Abstract image of fiber optics

Fiber vs. Cable Internet: What's the Difference?

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May 6, 2021

Whether you run your business from your home, attend school remotely, play video games, or upload YouTube videos, having fast, reliable internet is important. When you're paying for a service each month, it's important to make sure that service best fits your needs and covers what you need it to, so you don't wind up with extra charges or poor service.

If you're rethinking your internet decision or looking to purchase a different internet service, there are two popular considerations: fiber internet and cable internet. While they're both similar, they have important differences that can help you decide which service is best for you.

Let's break down the differences.

What is fiber internet? 

Fiber internet is one of the newest forms of internet that has already been met with much excitement. Fiber internet is characterized by the way it travels. Instead of traveling through wires via electricity, it travels at the speed of light!

Fiber optic cables are tubes full of glass and plastic pieces to help light bounce around. These cables are almost as small as a human hair and travel quickly until they reach within a mile of their destination. Once they reach this point, they enter a network terminal and are converted into an electrical output so devices can understand and use these signals.

What is cable internet? 

Cable internet is a form of internet that travels via copper wires to reach a modem in your home. Also known as copper coaxial cables, these wires use electricity to travel and do so underground. The wire itself is a plastic tube layered with aluminum and copper shields, insulation, and copper in the center.

Cable internet gets its name from cable television. The same wires that provide cable internet also provide cable TV. This form of internet is fast and reliable and can power whole neighborhoods at once as it can share bandwidth.

Key differences 

Below are some factors that differentiate fiber from cable internet and the pros and cons of each.


So which form of internet is faster? The short answer is: fiber internet. Fiber optic internet is becoming more and more popular because it offers incredibly fast speeds for both downloading and uploading. However, cable internet is still relatively fast as it can reach a speed of about 1,000 Mbps. This is fast enough for most online activities.

  • Download Speed: Download speed is how fast information can be transferred from the internet onto your device. Downloading includes watching Netflix, surfing the web, scrolling through social media, and looking up information. Cable internet's download speeds can be anywhere from 10 to 500 Mbps. Fiber internet has upload speeds from 250 to 1,000 Mbps. These comparisons are close, but fiber optic internet is capable of higher download speeds than cable.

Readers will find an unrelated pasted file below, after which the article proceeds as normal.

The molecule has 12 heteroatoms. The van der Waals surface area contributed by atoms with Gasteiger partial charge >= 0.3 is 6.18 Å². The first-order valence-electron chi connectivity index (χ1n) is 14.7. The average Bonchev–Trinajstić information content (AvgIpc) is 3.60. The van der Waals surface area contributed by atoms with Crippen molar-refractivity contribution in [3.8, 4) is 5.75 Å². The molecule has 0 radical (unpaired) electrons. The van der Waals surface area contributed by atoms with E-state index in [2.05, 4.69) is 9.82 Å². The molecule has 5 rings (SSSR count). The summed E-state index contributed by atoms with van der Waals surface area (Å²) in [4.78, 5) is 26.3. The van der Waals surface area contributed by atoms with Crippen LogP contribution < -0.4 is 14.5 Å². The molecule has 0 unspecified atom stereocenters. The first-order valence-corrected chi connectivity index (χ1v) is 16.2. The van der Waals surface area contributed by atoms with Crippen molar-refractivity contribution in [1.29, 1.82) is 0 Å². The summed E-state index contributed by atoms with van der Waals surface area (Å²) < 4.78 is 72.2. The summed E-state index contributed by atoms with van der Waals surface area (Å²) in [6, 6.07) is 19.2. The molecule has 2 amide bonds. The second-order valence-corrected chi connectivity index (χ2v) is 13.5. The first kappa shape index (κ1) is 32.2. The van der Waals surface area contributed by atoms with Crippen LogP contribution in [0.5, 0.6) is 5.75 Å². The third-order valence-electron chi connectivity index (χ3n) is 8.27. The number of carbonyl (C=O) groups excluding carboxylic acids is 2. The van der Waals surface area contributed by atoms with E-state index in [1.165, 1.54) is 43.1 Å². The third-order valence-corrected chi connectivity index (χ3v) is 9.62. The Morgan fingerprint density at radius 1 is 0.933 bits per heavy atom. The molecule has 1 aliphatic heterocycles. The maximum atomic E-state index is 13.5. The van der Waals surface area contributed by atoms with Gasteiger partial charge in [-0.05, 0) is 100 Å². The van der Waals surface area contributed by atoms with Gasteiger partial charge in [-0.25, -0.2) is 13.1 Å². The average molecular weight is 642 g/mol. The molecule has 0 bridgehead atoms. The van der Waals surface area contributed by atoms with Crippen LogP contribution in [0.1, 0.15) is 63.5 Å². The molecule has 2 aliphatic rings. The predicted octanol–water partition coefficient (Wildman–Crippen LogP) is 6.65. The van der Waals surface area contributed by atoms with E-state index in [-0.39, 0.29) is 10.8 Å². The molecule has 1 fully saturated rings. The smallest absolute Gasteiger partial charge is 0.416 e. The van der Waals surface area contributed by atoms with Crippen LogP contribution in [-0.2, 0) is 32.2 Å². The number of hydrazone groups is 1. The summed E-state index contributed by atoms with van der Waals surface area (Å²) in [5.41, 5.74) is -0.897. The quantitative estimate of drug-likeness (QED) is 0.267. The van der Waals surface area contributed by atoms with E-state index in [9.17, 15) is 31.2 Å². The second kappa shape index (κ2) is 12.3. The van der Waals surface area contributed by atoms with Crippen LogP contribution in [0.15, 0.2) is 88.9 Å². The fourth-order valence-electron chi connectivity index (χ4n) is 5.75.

• Upload Speed: Upload speed is how fast information can be transferred from your device to the internet. For example, posting on social media, uploading a video to YouTube, and even playing video games are ways to upload.

    While cable internet has relatively fast download speeds, which can meet the needs of someone surfing the internet or playing video games, it has very limited upload speeds, maxing out at around 50 Mbps. Compared to the 1,000 Mbps maximum upload speeds of fiber internet, it is obvious which form of internet is faster overall.

  • Bandwidth: The biggest factor determining speed is the bandwidth of fiber internet vs. the bandwidth of cable internet. Very similar to speed, bandwidth is the amount of information able to travel through an internet connection. It is how much information your system can take per second or the volume of traffic that the internet can handle at one time.

    Cable internet's bandwidth is limited due to its structure. Because it's made of copper wiring, it is only designed for a certain volume of information at a time. Fiber internet, on the other hand, has almost unlimited bandwidth.


Availability is one of the only areas where cable internet has the upper hand. Since fiber optic internet is an up-and-coming internet form, there are limited areas where the wiring and technology have been installed.

Fiber internet has a 41% availability across the country, whereas cable internet has almost double that at 81% availability. While fiber optic is expanding across the United States and becoming an increasingly popular form of internet, the availability of cable is still much higher.


When fiber optic internet was first promoted, its costs were higher than cable internet. Since this, however, the costs have come down to almost the same amount as cable. Cable is still cheaper, but fiber optic internet is not nearly as expensive as it used to be.